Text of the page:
Suede took to the stage at the intimate legendary Brudenell Social Club in Leeds on Saturday night for two sets to help celebrate the release of their latest album The Blue Hour. We caught the first of the two sets that focused solely on material from that record and those since they went back into the studio after reforming.
Speaking about the release of The Blue Hour, Brett Anderson was quoted as saying "“The key to all this is to never rest on past glory but to keep pushing what you do and keep creating.” It's an ethos that we can only applaud and wish that every band reforming to cash in on the heritage and nostalgia trip boom would subscribe to. With The Blue Hour, Suede have done exactly that. It's still Suede, but it's a Suede that's developing into something different.
The widescreen cinematic sound of The Blue Hour, characterised by the album and this set's opener As One, translates well to the live environment in such intimate surroundings. Brett delays his entrance whilst his band mates set the sonic landscape for him. Wastelands follows, and is probably the most direct lineage to the Suede of their 1990s heyday, sounding like it could have fitted bang in the middle of Coming Up and not feel out of place save for its spoken word outro.
It feels like they're about to play the album in full as the opening bars of Mistress strike up over the end of that outro. There's a wonderful misty-eyed battered and bruised romanticism to the song which Brett's voice expresses so succinctly with a lilting lift to it, and that carries through into Beyond The Outskirts, which sees Brett reaching out the audience holding hands as he leans across them. There's no need for such physical acts of connection though as the three hundred and fifty so devotees are hanging off every note and every word.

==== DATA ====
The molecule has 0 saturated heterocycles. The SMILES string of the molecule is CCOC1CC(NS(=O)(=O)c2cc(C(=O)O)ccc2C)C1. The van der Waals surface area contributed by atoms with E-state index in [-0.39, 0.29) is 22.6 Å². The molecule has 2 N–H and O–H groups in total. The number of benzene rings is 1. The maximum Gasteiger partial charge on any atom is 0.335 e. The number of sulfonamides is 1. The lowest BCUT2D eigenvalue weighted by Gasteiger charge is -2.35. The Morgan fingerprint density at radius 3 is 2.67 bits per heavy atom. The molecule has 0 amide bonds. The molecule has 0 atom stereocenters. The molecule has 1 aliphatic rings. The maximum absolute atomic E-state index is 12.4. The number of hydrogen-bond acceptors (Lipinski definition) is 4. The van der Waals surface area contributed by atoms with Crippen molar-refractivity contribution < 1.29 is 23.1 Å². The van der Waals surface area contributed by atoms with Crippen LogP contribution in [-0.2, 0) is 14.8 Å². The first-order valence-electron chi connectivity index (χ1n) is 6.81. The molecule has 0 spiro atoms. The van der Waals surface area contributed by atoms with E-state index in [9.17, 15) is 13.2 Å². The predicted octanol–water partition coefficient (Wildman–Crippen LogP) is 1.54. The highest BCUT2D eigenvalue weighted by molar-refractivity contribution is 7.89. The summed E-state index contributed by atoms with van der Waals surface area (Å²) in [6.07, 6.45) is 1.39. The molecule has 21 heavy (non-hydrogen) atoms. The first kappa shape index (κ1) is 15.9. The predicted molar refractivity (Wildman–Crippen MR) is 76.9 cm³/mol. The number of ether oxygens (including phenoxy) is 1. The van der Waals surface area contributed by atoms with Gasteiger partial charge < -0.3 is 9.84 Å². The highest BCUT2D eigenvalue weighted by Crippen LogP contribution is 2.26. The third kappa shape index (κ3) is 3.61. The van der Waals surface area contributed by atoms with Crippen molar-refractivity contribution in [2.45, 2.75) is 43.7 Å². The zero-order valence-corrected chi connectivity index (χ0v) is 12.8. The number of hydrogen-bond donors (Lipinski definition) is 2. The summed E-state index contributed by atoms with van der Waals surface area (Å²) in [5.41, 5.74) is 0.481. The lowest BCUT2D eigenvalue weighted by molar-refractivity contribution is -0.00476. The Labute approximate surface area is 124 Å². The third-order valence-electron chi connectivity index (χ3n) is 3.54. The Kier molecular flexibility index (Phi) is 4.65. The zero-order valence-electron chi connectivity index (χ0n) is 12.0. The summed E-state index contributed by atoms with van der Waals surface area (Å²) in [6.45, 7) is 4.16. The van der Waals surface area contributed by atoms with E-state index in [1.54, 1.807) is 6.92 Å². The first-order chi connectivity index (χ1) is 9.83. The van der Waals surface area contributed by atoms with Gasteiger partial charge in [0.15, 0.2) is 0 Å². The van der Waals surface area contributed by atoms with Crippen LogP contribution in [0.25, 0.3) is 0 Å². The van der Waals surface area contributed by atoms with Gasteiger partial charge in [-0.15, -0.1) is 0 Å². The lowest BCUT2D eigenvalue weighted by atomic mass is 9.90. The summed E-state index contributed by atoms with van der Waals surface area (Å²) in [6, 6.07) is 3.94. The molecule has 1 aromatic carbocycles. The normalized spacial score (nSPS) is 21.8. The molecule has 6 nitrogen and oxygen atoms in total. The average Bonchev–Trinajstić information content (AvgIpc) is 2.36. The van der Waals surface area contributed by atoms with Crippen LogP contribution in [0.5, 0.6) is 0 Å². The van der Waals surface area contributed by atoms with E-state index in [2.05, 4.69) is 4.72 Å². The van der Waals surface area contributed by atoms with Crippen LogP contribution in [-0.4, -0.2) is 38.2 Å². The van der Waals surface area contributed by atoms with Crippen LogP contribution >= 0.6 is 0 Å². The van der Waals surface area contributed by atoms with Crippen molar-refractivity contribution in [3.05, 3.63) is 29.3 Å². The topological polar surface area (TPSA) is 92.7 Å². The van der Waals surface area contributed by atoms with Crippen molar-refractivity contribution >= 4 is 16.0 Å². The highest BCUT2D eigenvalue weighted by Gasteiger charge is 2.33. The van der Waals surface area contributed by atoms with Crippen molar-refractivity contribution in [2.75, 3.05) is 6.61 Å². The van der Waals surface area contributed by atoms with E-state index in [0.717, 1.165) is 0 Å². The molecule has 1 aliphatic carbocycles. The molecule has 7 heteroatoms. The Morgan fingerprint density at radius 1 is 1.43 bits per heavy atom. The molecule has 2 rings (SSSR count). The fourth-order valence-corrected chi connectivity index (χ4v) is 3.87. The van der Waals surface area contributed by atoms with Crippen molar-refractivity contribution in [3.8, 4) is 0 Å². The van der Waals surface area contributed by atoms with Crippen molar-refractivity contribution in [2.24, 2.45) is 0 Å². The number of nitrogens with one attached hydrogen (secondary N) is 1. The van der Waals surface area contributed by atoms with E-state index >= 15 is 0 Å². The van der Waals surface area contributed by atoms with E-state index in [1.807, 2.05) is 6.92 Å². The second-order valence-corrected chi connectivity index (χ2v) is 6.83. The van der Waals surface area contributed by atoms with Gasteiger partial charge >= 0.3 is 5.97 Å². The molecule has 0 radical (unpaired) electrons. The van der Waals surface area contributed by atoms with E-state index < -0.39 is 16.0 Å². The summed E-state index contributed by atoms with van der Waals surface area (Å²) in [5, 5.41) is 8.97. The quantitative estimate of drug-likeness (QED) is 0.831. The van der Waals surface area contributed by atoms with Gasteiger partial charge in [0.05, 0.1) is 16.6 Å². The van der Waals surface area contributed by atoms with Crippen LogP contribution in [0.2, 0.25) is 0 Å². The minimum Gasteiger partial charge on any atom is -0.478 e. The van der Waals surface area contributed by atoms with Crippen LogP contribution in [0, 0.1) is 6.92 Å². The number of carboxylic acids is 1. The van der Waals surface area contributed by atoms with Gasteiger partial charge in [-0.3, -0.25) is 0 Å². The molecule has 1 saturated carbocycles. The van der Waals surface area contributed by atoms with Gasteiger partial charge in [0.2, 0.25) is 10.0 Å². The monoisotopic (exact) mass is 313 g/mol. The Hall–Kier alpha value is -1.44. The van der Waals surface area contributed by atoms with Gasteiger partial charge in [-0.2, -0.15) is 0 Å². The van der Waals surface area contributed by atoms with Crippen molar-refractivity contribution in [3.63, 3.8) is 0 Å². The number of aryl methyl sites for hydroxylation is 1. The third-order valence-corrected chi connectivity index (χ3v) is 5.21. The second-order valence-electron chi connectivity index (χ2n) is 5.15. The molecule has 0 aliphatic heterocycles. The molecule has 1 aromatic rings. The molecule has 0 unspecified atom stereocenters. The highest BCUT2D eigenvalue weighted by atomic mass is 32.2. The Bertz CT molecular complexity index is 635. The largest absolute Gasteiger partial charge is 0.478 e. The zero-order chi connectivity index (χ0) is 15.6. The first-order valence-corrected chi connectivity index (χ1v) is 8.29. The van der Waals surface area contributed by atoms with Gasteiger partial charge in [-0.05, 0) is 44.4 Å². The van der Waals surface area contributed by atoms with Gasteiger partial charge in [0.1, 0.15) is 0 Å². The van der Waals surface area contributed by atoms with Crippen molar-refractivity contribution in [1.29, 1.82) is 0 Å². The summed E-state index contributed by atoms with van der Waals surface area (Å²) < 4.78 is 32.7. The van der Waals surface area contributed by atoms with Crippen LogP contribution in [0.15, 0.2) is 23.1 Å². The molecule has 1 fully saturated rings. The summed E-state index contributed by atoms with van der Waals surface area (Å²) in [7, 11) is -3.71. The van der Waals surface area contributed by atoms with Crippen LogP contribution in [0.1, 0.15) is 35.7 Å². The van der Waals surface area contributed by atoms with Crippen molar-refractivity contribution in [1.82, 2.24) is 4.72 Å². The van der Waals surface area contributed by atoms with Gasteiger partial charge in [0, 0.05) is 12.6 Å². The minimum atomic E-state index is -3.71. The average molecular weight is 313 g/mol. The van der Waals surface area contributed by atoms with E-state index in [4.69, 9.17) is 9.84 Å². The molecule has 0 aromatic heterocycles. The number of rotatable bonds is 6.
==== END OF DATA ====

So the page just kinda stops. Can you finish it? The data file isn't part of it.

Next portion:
Chalk Circles and Cold Hands up the tempo and induce a mini mosh-pit down the front of the devotees, so devoted that they all seem to know every word of these new songs less than forty-eight hours after they were let loose in the world. There's not a murmur either that the set hasn't touched on the band's considerable legacy at this point.
That changes to a point with Outsiders from their previous album Night Thoughts and It Starts And Ends With You and Sometimes I Feel I'll Float Away from its predecessor Bloodsports and the crowd start to let loose rather than listening in awestruck wonder. When Sometimes I Feel I'll Float Away drops down though there's silence in the room before Brett comes back in unaccompanied.
As they finish with two more songs from The Blue Hour, that reverence is replicated during The Invisibles where the song stops dead then Brett breaks the silence where you could hear a pin drop by singing away from the microphone. Before the soaring anthemic majesty of Life Is Golden closes the set Brett calls us tough northerners with beating hearts, one of the few verbal interactions with us between songs. It's a fitting conclusion to a set, a song that stands toe to toe with the absent big hits in terms of its sonic adventure and scale, proof that they're not just making mealy-mouthed statements, but walking the talk with their new material.
The second set later is hits-based, but we think we got the best deal - a band still seeking new creative directions and adventures, rebasing and retouching their palette and still as vital and important to those who care about them as they've ever been.
Suede played As One, Wastelands, Mistress, Beyond The Outskirts, Chalk Circles, Cold Hands, Outsiders, It Starts And Ends With You, Sometimes I Feel I'll Float Away, The Invisibles and Life Is Golden.
Suede's official website can be found here. They are also on Facebook and Twitter.
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